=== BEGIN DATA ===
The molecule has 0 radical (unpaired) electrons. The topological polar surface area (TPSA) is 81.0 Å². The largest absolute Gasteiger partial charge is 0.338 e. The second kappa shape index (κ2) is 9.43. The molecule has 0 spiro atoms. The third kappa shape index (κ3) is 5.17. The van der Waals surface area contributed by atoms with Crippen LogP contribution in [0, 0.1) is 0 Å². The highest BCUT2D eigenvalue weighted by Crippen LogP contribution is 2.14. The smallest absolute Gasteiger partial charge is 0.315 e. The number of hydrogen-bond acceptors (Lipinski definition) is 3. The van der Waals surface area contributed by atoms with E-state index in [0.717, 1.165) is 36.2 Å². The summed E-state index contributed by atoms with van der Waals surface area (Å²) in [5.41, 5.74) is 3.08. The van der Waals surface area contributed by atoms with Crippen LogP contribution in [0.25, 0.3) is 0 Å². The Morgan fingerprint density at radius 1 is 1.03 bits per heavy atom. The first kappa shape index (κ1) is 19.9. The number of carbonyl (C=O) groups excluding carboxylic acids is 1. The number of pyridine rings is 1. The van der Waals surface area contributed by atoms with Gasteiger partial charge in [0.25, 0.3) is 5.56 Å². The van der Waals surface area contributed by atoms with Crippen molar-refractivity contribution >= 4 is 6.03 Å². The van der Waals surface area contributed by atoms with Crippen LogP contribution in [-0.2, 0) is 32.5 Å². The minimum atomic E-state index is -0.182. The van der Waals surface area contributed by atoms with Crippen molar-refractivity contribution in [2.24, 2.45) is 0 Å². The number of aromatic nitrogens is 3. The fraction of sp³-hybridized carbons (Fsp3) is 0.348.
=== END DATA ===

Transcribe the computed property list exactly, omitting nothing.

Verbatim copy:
The molecule has 0 radical (unpaired) electrons. The topological polar surface area (TPSA) is 81.0 Å². The largest absolute Gasteiger partial charge is 0.338 e. The second kappa shape index (κ2) is 9.43. The molecule has 0 spiro atoms. The third kappa shape index (κ3) is 5.17. The van der Waals surface area contributed by atoms with Crippen LogP contribution in [0, 0.1) is 0 Å². The highest BCUT2D eigenvalue weighted by Crippen LogP contribution is 2.14. The smallest absolute Gasteiger partial charge is 0.315 e. The number of hydrogen-bond acceptors (Lipinski definition) is 3. The van der Waals surface area contributed by atoms with E-state index in [0.717, 1.165) is 36.2 Å². The summed E-state index contributed by atoms with van der Waals surface area (Å²) in [5.41, 5.74) is 3.08. The van der Waals surface area contributed by atoms with Crippen LogP contribution in [0.25, 0.3) is 0 Å². The Morgan fingerprint density at radius 1 is 1.03 bits per heavy atom. The first kappa shape index (κ1) is 19.9. The number of carbonyl (C=O) groups excluding carboxylic acids is 1. The number of pyridine rings is 1. The van der Waals surface area contributed by atoms with Gasteiger partial charge in [0.25, 0.3) is 5.56 Å². The van der Waals surface area contributed by atoms with Crippen molar-refractivity contribution >= 4 is 6.03 Å². The van der Waals surface area contributed by atoms with Crippen LogP contribution in [-0.2, 0) is 32.5 Å². The minimum atomic E-state index is -0.182. The van der Waals surface area contributed by atoms with Crippen molar-refractivity contribution in [2.24, 2.45) is 0 Å². The number of aromatic nitrogens is 3. The fraction of sp³-hybridized carbons (Fsp3) is 0.348.